Sitting at the back of the western end of the Chronological Bed this crab apple is full of fruit.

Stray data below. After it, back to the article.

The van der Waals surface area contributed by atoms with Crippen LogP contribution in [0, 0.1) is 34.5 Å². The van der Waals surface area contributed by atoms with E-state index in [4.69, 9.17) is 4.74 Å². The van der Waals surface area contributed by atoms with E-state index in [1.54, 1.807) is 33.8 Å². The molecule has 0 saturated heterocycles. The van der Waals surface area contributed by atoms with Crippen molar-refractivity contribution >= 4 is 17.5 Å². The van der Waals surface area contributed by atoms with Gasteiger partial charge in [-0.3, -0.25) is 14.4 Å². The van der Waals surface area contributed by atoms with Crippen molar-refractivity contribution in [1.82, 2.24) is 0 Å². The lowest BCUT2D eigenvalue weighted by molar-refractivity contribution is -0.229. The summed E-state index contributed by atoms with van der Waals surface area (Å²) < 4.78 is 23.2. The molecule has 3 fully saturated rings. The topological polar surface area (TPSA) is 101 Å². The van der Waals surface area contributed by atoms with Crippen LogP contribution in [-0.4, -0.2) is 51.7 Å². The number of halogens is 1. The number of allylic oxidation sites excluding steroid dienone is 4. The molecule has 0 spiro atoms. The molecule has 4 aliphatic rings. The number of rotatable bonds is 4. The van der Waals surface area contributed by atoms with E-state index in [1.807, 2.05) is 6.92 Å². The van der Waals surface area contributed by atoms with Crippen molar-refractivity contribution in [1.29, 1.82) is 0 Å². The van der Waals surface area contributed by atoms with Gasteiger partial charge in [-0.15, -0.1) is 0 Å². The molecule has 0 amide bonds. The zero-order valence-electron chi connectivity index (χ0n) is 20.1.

The crab apples (Malus) number some 35 species of European, Asian and North American trees and shrubs. This one, the Siberian crab, is a hybrid of the Asian Malus baccata and M. prunifolia, and though offspring from this hybrid can bear a strong resemblance particularly to M. baccata, the fruits are somewhat larger, and the leaves have a downier underside. It is unknown when M. x robusta was first cultivated in the United Kingdom, but records indicate that Cambridge University Botanic Garden raised a Siberian crab, known as Bigg’s everlasting crab, in 1814 from Siberian seed, though we have no records to suggest that this plant, or its progeny is now in our collection. M. x robusta can grow to 12m, and produces umbel-like clusters of pink-white flowers in April and May. Numerous well known selections of this hybrid are more widely grown, including M. ‘Red Sentinel’ which grows at the back of the Winter Garden.